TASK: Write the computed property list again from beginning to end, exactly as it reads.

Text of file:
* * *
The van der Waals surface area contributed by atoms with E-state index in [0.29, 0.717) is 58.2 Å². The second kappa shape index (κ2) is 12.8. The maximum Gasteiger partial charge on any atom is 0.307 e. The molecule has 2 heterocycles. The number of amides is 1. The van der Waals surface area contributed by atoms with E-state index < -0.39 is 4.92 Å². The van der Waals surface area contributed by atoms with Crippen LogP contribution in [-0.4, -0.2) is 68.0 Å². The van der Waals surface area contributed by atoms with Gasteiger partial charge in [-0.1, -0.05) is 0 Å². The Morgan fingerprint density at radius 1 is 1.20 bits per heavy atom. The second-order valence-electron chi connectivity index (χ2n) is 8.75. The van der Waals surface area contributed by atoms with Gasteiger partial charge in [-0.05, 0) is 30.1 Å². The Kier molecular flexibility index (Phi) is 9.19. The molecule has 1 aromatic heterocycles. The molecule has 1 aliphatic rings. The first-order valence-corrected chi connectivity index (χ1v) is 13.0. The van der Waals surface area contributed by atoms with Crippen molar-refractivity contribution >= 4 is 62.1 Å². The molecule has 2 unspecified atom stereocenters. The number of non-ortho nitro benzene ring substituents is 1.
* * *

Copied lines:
The van der Waals surface area contributed by atoms with E-state index in [0.29, 0.717) is 58.2 Å². The second kappa shape index (κ2) is 12.8. The maximum Gasteiger partial charge on any atom is 0.307 e. The molecule has 2 heterocycles. The number of amides is 1. The van der Waals surface area contributed by atoms with E-state index < -0.39 is 4.92 Å². The van der Waals surface area contributed by atoms with Crippen LogP contribution in [-0.4, -0.2) is 68.0 Å². The van der Waals surface area contributed by atoms with Gasteiger partial charge in [-0.1, -0.05) is 0 Å². The Morgan fingerprint density at radius 1 is 1.20 bits per heavy atom. The second-order valence-electron chi connectivity index (χ2n) is 8.75. The van der Waals surface area contributed by atoms with Gasteiger partial charge in [-0.05, 0) is 30.1 Å². The Kier molecular flexibility index (Phi) is 9.19. The molecule has 1 aromatic heterocycles. The molecule has 1 aliphatic rings. The first-order valence-corrected chi connectivity index (χ1v) is 13.0. The van der Waals surface area contributed by atoms with Crippen molar-refractivity contribution >= 4 is 62.1 Å². The molecule has 2 unspecified atom stereocenters. The number of non-ortho nitro benzene ring substituents is 1.